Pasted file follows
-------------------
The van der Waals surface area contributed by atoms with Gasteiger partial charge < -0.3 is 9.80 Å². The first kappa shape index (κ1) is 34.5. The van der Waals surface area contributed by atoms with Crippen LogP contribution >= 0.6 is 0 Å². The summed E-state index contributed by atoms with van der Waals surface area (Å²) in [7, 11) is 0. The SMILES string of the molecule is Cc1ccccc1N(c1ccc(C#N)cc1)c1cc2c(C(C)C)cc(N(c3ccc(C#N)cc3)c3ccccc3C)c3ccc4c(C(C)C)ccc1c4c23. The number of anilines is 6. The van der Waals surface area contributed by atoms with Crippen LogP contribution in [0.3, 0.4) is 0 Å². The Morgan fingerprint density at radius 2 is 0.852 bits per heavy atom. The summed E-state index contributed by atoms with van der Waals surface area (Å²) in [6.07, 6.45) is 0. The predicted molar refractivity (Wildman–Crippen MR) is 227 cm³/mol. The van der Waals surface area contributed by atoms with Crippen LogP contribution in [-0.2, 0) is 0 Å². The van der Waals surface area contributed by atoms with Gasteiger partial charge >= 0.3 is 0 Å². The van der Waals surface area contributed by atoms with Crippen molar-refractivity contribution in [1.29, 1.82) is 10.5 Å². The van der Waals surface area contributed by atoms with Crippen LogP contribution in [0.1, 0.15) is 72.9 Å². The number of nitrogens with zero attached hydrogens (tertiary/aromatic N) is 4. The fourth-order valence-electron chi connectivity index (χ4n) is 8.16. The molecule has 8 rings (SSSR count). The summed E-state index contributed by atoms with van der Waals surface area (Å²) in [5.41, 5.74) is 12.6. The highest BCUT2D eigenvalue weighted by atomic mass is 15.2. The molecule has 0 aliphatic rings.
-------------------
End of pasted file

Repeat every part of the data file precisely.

The van der Waals surface area contributed by atoms with Gasteiger partial charge < -0.3 is 9.80 Å². The first kappa shape index (κ1) is 34.5. The van der Waals surface area contributed by atoms with Crippen LogP contribution >= 0.6 is 0 Å². The summed E-state index contributed by atoms with van der Waals surface area (Å²) in [7, 11) is 0. The SMILES string of the molecule is Cc1ccccc1N(c1ccc(C#N)cc1)c1cc2c(C(C)C)cc(N(c3ccc(C#N)cc3)c3ccccc3C)c3ccc4c(C(C)C)ccc1c4c23. The number of anilines is 6. The van der Waals surface area contributed by atoms with Crippen LogP contribution in [0.3, 0.4) is 0 Å². The Morgan fingerprint density at radius 2 is 0.852 bits per heavy atom. The summed E-state index contributed by atoms with van der Waals surface area (Å²) in [6.07, 6.45) is 0. The predicted molar refractivity (Wildman–Crippen MR) is 227 cm³/mol. The van der Waals surface area contributed by atoms with Crippen LogP contribution in [-0.2, 0) is 0 Å². The van der Waals surface area contributed by atoms with Gasteiger partial charge >= 0.3 is 0 Å². The van der Waals surface area contributed by atoms with Crippen molar-refractivity contribution in [1.29, 1.82) is 10.5 Å². The van der Waals surface area contributed by atoms with Crippen LogP contribution in [0.1, 0.15) is 72.9 Å². The number of nitrogens with zero attached hydrogens (tertiary/aromatic N) is 4. The fourth-order valence-electron chi connectivity index (χ4n) is 8.16. The molecule has 8 rings (SSSR count). The summed E-state index contributed by atoms with van der Waals surface area (Å²) in [5.41, 5.74) is 12.6. The highest BCUT2D eigenvalue weighted by atomic mass is 15.2. The molecule has 0 aliphatic rings.